Tuesday 23 April 2019

, , , , ,

Once Upon a Retelling: Cassandra by Kathryn Gossow

Once Upon a Retelling

This post contains affiliate links.

Welcome to Once Upon a Retelling! I'm a huge fan of retellings, and I'm really interested in hearing about authors' own love of the original stories, and what inspired them to retell those stories. And so Once Upon a Retelling was born, a feature in which I interview authors about their versions of well-loved tales.

Today, YA author Kathryn Gossow is stopping by to discuss her Greek myth retelling, Cassandra.

Kathryn GossowCan you tell us a little about Cassandra? What kind of a retelling of Greek myth of Cassandra is it?

Cassandra is inspired by the Greek myth of Cassandra, the princess of Troy who is given the gift of prophecy but is cursed to never be believed. She had a reputation for being quite mad but she saw every calamity that would fall on the Trojans, and her own violent death. It would be difficult to maintain your mental health under these circumstances.

I think you would call my Cassandra novel a reimagining. While some of the events of the Greek myth are in the book, I wanted the story to be a different story, one that people who did not know the myth could still enjoy. It is as though the characters have been reincarnated into 1980's Australia. Apollo is the arrogant boy everyone wants to kiss, Zeus is the exotic worldly womaniser, Athena the smart confident feminist, and unfortunate Cassandra is a girl with a gift for prophecy she doesn't know how to use, trying to save her family and their farm from future perils.

Why Cassandra? What drew you to her Greek myth? And what inspired you to retell it?

It was Apollo's kiss that kicked me off on this story. Apollo said he would teach Cassandra how to predict the future in return for a kiss. Cassandra goes back on her word and Apollo curses that no one will believe her prophecies. I thought if Cassandra is so good at predicting the future, she would know Apollo was going to betray her and of course she would refuse to give herself to him. But in refusing him, she caused his betrayal. I became obsessed with fate and free will and whether we can change the future and if we are really in charge of our destinies.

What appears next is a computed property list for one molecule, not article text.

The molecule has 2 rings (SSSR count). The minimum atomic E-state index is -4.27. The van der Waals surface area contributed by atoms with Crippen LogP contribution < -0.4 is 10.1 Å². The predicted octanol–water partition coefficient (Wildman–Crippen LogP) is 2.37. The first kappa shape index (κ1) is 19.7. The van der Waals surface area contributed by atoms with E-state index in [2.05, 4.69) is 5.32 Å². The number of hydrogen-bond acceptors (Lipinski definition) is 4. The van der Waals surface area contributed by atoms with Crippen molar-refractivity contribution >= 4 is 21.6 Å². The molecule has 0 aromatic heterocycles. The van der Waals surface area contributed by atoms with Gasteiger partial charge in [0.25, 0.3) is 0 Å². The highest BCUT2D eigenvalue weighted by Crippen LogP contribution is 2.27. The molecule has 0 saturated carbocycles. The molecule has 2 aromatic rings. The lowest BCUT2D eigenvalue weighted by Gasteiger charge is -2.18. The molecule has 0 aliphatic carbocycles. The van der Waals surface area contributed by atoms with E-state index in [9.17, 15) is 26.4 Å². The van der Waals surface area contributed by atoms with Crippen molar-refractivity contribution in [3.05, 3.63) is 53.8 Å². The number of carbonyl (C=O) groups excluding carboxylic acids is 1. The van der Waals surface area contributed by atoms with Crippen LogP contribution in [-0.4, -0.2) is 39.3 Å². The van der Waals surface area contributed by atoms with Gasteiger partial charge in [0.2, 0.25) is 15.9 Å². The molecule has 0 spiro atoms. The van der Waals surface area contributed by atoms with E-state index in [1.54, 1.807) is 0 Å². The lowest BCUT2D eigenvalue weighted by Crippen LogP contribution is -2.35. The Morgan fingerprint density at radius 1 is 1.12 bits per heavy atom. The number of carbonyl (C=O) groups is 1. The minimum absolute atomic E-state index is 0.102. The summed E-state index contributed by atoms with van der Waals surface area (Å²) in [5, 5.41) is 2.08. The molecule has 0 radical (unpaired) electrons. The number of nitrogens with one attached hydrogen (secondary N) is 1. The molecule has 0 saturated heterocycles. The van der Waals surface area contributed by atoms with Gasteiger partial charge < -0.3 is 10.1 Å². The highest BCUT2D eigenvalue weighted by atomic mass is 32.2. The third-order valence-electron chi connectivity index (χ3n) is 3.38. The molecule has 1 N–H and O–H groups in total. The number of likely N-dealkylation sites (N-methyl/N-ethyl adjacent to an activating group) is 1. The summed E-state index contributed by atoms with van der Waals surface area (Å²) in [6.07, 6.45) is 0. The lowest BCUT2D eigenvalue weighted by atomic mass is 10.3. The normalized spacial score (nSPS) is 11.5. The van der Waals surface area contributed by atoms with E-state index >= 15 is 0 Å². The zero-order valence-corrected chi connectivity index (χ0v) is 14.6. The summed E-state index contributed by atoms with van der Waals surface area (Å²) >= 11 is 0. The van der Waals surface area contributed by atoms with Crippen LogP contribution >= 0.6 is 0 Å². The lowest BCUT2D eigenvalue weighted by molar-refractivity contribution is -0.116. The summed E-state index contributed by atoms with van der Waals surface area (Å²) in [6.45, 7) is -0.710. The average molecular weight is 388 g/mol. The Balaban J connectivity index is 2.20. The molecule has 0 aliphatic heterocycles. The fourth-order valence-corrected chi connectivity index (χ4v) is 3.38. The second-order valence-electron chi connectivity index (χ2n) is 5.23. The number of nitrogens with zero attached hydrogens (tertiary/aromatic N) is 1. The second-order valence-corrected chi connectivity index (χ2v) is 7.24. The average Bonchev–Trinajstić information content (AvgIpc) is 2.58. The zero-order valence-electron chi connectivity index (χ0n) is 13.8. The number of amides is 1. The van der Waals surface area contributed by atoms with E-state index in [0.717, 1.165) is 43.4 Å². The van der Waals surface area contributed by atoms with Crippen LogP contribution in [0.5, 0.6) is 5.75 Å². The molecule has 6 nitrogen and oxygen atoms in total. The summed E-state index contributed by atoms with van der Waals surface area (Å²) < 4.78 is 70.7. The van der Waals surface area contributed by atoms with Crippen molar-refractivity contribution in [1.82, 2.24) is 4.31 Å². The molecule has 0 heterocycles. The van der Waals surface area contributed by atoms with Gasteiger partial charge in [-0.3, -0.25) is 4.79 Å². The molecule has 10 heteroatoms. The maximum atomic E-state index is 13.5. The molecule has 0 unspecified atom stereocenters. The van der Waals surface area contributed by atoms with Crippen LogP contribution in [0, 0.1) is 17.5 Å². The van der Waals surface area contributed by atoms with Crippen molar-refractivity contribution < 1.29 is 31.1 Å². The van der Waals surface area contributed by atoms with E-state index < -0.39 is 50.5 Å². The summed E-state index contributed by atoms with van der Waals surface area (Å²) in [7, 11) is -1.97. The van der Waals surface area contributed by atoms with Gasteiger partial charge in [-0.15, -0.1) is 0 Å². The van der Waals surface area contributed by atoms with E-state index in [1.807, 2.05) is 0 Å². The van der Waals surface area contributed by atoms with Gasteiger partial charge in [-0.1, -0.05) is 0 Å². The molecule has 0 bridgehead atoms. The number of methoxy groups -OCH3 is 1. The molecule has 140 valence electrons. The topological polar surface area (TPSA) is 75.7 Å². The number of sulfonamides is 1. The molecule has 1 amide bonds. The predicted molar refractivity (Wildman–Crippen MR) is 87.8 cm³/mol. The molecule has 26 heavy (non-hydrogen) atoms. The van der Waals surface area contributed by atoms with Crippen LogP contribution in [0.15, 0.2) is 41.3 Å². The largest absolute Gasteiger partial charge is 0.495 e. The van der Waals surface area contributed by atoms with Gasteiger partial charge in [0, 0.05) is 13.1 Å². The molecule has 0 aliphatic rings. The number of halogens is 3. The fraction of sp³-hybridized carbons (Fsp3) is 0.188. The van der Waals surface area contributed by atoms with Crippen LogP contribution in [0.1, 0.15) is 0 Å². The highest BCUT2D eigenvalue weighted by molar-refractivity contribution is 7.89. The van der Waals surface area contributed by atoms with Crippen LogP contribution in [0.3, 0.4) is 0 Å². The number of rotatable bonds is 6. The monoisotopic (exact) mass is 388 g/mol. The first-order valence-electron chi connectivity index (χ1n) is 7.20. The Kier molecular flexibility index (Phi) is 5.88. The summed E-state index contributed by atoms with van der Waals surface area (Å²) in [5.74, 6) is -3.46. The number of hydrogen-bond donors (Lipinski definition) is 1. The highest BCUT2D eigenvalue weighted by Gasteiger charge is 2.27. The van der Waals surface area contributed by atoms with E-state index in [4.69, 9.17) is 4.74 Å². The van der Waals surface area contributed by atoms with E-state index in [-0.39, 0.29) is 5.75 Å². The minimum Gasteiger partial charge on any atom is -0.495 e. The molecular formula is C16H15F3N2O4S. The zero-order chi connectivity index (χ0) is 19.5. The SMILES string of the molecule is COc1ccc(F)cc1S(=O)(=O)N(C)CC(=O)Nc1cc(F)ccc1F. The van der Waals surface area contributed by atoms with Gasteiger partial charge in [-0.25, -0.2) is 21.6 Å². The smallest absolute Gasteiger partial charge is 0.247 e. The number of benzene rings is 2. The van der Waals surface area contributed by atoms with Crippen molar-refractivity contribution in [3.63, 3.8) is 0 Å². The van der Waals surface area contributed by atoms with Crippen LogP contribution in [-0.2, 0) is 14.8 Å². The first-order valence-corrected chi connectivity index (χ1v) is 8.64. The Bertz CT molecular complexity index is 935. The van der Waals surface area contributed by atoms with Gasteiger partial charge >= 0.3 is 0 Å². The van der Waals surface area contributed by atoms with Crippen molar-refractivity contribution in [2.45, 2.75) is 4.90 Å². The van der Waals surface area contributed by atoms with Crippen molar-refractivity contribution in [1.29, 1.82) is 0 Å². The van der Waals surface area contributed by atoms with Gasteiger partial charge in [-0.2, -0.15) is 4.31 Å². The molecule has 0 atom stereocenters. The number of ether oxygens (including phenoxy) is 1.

What do you bring to the story of Cassandra with your novel?

I wanted people to read my novel and enjoy it even if they did not know the Greek myth. Anyone who is a fan of the original myths will see the myth woven throughout, with a light touch. Cassandra is a coming of age story about a girl learning about the whims of friendships and the betrayal of boys, and the importance of family. It just so happens she has the added pressure of dreams and visions.

How does your novel differ from other retellings of Greek myth of Cassandra out there?

I had to stop reading Cassandra retellings to keep my head clear of them! The Australian setting and the era set it apart but ultimately Cassandra's journey of self-awareness takes the agony of foreknowledge and inability to do anything about it to a different conclusion. Many of us are stuck in our minds either thinking about the future or obsessing over the past. So often we forget to live in and be astounded by our present moment.

Cassandra by Kathryn GossowWere there any difficulties in tackling a retelling of a story already known, over writing an original story? Anything that was easier?